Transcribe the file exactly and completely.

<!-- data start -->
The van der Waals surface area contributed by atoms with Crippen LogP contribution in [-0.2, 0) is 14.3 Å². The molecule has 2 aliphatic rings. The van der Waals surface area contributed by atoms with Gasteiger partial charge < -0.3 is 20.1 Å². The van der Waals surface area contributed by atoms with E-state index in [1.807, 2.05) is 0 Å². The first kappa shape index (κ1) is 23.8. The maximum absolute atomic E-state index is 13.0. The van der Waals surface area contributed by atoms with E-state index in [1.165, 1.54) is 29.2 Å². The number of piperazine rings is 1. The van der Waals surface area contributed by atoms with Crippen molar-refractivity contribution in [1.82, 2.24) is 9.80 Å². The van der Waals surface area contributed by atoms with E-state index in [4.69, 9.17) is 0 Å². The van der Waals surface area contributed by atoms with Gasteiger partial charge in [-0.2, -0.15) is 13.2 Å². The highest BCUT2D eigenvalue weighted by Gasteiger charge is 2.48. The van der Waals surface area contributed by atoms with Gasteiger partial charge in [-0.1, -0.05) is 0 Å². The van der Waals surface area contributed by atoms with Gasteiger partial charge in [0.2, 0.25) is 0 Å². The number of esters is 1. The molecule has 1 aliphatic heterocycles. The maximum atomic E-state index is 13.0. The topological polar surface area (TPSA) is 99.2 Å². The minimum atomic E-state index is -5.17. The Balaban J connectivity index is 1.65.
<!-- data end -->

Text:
The van der Waals surface area contributed by atoms with Crippen LogP contribution in [-0.2, 0) is 14.3 Å². The molecule has 2 aliphatic rings. The van der Waals surface area contributed by atoms with Gasteiger partial charge < -0.3 is 20.1 Å². The van der Waals surface area contributed by atoms with E-state index in [1.807, 2.05) is 0 Å². The first kappa shape index (κ1) is 23.8. The maximum absolute atomic E-state index is 13.0. The van der Waals surface area contributed by atoms with E-state index in [1.165, 1.54) is 29.2 Å². The number of piperazine rings is 1. The van der Waals surface area contributed by atoms with Crippen molar-refractivity contribution in [1.82, 2.24) is 9.80 Å². The van der Waals surface area contributed by atoms with E-state index in [4.69, 9.17) is 0 Å². The van der Waals surface area contributed by atoms with Gasteiger partial charge in [-0.2, -0.15) is 13.2 Å². The highest BCUT2D eigenvalue weighted by Gasteiger charge is 2.48. The van der Waals surface area contributed by atoms with Gasteiger partial charge in [-0.1, -0.05) is 0 Å². The van der Waals surface area contributed by atoms with Gasteiger partial charge in [0.2, 0.25) is 0 Å². The number of esters is 1. The molecule has 1 aliphatic heterocycles. The maximum atomic E-state index is 13.0. The topological polar surface area (TPSA) is 99.2 Å². The minimum atomic E-state index is -5.17. The Balaban J connectivity index is 1.65.